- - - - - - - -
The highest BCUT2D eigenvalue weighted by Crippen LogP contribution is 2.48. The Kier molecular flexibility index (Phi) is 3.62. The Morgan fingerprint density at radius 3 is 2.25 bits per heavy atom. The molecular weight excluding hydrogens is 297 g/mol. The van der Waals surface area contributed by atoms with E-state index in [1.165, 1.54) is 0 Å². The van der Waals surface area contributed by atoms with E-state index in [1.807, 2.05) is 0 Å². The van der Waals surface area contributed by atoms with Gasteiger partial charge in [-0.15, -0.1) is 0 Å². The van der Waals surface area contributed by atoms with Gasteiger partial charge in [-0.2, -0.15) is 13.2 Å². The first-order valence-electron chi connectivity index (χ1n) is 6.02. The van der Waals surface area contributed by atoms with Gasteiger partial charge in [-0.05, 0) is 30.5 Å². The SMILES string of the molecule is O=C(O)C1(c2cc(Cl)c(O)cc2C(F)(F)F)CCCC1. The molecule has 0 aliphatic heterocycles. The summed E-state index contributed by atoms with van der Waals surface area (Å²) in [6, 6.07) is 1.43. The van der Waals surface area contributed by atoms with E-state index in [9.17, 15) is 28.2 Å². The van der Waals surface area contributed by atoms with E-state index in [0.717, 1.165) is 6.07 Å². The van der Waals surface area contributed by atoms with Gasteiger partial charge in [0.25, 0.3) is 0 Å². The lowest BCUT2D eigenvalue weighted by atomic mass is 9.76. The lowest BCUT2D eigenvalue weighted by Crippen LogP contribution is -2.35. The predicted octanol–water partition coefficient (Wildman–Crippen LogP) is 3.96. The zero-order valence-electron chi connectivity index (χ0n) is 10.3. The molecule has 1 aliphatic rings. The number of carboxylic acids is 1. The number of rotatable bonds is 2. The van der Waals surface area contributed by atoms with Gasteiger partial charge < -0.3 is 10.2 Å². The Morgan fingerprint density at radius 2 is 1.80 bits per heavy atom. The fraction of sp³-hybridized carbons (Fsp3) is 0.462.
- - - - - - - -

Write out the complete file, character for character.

The highest BCUT2D eigenvalue weighted by Crippen LogP contribution is 2.48. The Kier molecular flexibility index (Phi) is 3.62. The Morgan fingerprint density at radius 3 is 2.25 bits per heavy atom. The molecular weight excluding hydrogens is 297 g/mol. The van der Waals surface area contributed by atoms with E-state index in [1.165, 1.54) is 0 Å². The van der Waals surface area contributed by atoms with E-state index in [1.807, 2.05) is 0 Å². The van der Waals surface area contributed by atoms with Gasteiger partial charge in [-0.15, -0.1) is 0 Å². The van der Waals surface area contributed by atoms with Gasteiger partial charge in [-0.2, -0.15) is 13.2 Å². The first-order valence-electron chi connectivity index (χ1n) is 6.02. The van der Waals surface area contributed by atoms with Gasteiger partial charge in [-0.05, 0) is 30.5 Å². The SMILES string of the molecule is O=C(O)C1(c2cc(Cl)c(O)cc2C(F)(F)F)CCCC1. The molecule has 0 aliphatic heterocycles. The summed E-state index contributed by atoms with van der Waals surface area (Å²) in [6, 6.07) is 1.43. The van der Waals surface area contributed by atoms with E-state index in [9.17, 15) is 28.2 Å². The van der Waals surface area contributed by atoms with E-state index in [0.717, 1.165) is 6.07 Å². The van der Waals surface area contributed by atoms with Gasteiger partial charge in [0.25, 0.3) is 0 Å². The lowest BCUT2D eigenvalue weighted by atomic mass is 9.76. The lowest BCUT2D eigenvalue weighted by Crippen LogP contribution is -2.35. The predicted octanol–water partition coefficient (Wildman–Crippen LogP) is 3.96. The zero-order valence-electron chi connectivity index (χ0n) is 10.3. The molecule has 1 aliphatic rings. The number of carboxylic acids is 1. The number of rotatable bonds is 2. The van der Waals surface area contributed by atoms with Gasteiger partial charge < -0.3 is 10.2 Å². The Morgan fingerprint density at radius 2 is 1.80 bits per heavy atom. The fraction of sp³-hybridized carbons (Fsp3) is 0.462.